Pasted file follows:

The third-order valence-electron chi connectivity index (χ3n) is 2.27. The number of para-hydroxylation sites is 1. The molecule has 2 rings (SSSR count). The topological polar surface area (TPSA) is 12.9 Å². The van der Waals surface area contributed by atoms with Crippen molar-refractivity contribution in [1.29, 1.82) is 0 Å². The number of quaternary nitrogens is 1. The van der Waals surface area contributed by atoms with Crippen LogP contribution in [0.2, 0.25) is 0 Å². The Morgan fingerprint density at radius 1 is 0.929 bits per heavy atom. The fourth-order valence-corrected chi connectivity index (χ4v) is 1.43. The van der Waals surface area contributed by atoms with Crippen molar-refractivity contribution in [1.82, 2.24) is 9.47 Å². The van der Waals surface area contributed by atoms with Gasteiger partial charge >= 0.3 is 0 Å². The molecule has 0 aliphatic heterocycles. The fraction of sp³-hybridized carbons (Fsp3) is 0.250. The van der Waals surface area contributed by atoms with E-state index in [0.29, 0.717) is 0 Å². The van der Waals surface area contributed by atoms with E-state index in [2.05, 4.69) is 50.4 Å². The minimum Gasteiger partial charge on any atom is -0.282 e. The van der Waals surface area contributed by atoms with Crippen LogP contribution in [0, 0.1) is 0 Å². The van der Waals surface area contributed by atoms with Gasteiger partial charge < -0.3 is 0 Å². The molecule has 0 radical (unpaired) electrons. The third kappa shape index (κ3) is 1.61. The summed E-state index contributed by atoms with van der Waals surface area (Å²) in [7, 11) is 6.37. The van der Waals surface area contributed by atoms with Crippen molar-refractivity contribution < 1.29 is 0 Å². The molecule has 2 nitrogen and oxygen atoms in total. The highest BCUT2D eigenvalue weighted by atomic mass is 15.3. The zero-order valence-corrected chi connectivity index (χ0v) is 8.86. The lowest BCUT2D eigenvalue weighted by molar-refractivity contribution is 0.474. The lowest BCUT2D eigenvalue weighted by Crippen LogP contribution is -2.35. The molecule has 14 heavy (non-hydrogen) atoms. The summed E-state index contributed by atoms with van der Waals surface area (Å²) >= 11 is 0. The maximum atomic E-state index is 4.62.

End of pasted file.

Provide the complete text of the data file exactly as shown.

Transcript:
The third-order valence-electron chi connectivity index (χ3n) is 2.27. The number of para-hydroxylation sites is 1. The molecule has 2 rings (SSSR count). The topological polar surface area (TPSA) is 12.9 Å². The van der Waals surface area contributed by atoms with Crippen molar-refractivity contribution in [1.29, 1.82) is 0 Å². The number of quaternary nitrogens is 1. The van der Waals surface area contributed by atoms with Crippen LogP contribution in [0.2, 0.25) is 0 Å². The Morgan fingerprint density at radius 1 is 0.929 bits per heavy atom. The fourth-order valence-corrected chi connectivity index (χ4v) is 1.43. The van der Waals surface area contributed by atoms with Crippen molar-refractivity contribution in [1.82, 2.24) is 9.47 Å². The van der Waals surface area contributed by atoms with Gasteiger partial charge >= 0.3 is 0 Å². The molecule has 0 aliphatic heterocycles. The fraction of sp³-hybridized carbons (Fsp3) is 0.250. The van der Waals surface area contributed by atoms with E-state index in [0.29, 0.717) is 0 Å². The van der Waals surface area contributed by atoms with E-state index in [2.05, 4.69) is 50.4 Å². The minimum Gasteiger partial charge on any atom is -0.282 e. The van der Waals surface area contributed by atoms with Crippen LogP contribution in [0, 0.1) is 0 Å². The van der Waals surface area contributed by atoms with Gasteiger partial charge < -0.3 is 0 Å². The molecule has 0 radical (unpaired) electrons. The third kappa shape index (κ3) is 1.61. The summed E-state index contributed by atoms with van der Waals surface area (Å²) in [7, 11) is 6.37. The van der Waals surface area contributed by atoms with Crippen molar-refractivity contribution < 1.29 is 0 Å². The molecule has 2 nitrogen and oxygen atoms in total. The highest BCUT2D eigenvalue weighted by atomic mass is 15.3. The zero-order valence-corrected chi connectivity index (χ0v) is 8.86. The lowest BCUT2D eigenvalue weighted by molar-refractivity contribution is 0.474. The lowest BCUT2D eigenvalue weighted by Crippen LogP contribution is -2.35. The molecule has 14 heavy (non-hydrogen) atoms. The summed E-state index contributed by atoms with van der Waals surface area (Å²) >= 11 is 0. The maximum atomic E-state index is 4.62.